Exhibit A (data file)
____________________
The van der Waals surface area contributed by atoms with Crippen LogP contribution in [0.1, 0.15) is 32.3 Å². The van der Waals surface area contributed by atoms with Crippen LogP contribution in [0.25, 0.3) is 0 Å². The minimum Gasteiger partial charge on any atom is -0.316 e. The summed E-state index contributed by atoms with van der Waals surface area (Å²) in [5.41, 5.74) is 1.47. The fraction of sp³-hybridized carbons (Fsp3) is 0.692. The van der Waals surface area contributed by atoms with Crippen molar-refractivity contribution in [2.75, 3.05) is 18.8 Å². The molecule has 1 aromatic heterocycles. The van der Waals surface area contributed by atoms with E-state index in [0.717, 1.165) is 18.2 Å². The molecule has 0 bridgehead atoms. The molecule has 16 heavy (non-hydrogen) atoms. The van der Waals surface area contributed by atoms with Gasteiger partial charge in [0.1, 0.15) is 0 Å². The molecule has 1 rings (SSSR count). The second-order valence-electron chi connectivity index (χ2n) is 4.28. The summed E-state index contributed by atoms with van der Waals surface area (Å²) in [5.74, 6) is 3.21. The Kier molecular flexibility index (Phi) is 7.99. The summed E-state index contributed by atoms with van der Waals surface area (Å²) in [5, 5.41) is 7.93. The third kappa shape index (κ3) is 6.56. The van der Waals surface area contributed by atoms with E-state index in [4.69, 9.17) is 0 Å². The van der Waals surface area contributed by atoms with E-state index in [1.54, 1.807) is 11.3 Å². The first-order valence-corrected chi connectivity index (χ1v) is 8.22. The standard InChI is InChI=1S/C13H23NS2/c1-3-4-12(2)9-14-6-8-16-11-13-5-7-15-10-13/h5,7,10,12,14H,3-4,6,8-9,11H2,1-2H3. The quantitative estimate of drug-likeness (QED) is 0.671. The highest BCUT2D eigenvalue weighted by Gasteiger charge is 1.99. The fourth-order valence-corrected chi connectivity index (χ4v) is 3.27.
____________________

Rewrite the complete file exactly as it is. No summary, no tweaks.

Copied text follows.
The van der Waals surface area contributed by atoms with Crippen LogP contribution in [0.1, 0.15) is 32.3 Å². The van der Waals surface area contributed by atoms with Crippen LogP contribution in [0.25, 0.3) is 0 Å². The minimum Gasteiger partial charge on any atom is -0.316 e. The summed E-state index contributed by atoms with van der Waals surface area (Å²) in [5.41, 5.74) is 1.47. The fraction of sp³-hybridized carbons (Fsp3) is 0.692. The van der Waals surface area contributed by atoms with Crippen molar-refractivity contribution in [2.75, 3.05) is 18.8 Å². The molecule has 1 aromatic heterocycles. The van der Waals surface area contributed by atoms with E-state index in [0.717, 1.165) is 18.2 Å². The molecule has 0 bridgehead atoms. The molecule has 16 heavy (non-hydrogen) atoms. The van der Waals surface area contributed by atoms with Gasteiger partial charge in [0.1, 0.15) is 0 Å². The molecule has 1 rings (SSSR count). The second-order valence-electron chi connectivity index (χ2n) is 4.28. The summed E-state index contributed by atoms with van der Waals surface area (Å²) in [5.74, 6) is 3.21. The Kier molecular flexibility index (Phi) is 7.99. The summed E-state index contributed by atoms with van der Waals surface area (Å²) in [5, 5.41) is 7.93. The third kappa shape index (κ3) is 6.56. The van der Waals surface area contributed by atoms with E-state index in [4.69, 9.17) is 0 Å². The van der Waals surface area contributed by atoms with E-state index in [1.54, 1.807) is 11.3 Å². The first-order valence-corrected chi connectivity index (χ1v) is 8.22. The standard InChI is InChI=1S/C13H23NS2/c1-3-4-12(2)9-14-6-8-16-11-13-5-7-15-10-13/h5,7,10,12,14H,3-4,6,8-9,11H2,1-2H3. The quantitative estimate of drug-likeness (QED) is 0.671. The highest BCUT2D eigenvalue weighted by Gasteiger charge is 1.99. The fourth-order valence-corrected chi connectivity index (χ4v) is 3.27.